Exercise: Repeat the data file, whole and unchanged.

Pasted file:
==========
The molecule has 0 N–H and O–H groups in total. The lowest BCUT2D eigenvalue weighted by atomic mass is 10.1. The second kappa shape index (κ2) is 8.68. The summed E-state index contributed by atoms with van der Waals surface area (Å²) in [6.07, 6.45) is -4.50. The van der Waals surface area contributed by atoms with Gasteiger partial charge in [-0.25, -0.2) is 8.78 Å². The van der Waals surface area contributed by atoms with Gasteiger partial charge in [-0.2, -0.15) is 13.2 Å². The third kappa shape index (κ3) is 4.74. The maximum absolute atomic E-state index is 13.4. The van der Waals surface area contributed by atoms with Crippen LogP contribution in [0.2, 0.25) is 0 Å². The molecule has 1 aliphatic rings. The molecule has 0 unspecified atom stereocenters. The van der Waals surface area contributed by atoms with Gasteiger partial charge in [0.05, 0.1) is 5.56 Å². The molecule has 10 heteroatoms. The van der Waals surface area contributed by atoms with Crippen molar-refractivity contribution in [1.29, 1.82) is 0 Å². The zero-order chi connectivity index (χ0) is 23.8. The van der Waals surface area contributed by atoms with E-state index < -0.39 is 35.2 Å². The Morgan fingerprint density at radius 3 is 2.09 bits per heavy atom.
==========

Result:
The molecule has 0 N–H and O–H groups in total. The lowest BCUT2D eigenvalue weighted by atomic mass is 10.1. The second kappa shape index (κ2) is 8.68. The summed E-state index contributed by atoms with van der Waals surface area (Å²) in [6.07, 6.45) is -4.50. The van der Waals surface area contributed by atoms with Gasteiger partial charge in [-0.25, -0.2) is 8.78 Å². The van der Waals surface area contributed by atoms with Gasteiger partial charge in [-0.2, -0.15) is 13.2 Å². The third kappa shape index (κ3) is 4.74. The maximum absolute atomic E-state index is 13.4. The van der Waals surface area contributed by atoms with Crippen LogP contribution in [0.2, 0.25) is 0 Å². The molecule has 1 aliphatic rings. The molecule has 0 unspecified atom stereocenters. The van der Waals surface area contributed by atoms with Gasteiger partial charge in [0.05, 0.1) is 5.56 Å². The molecule has 10 heteroatoms. The van der Waals surface area contributed by atoms with Crippen molar-refractivity contribution in [1.29, 1.82) is 0 Å². The zero-order chi connectivity index (χ0) is 23.8. The van der Waals surface area contributed by atoms with E-state index < -0.39 is 35.2 Å². The Morgan fingerprint density at radius 3 is 2.09 bits per heavy atom.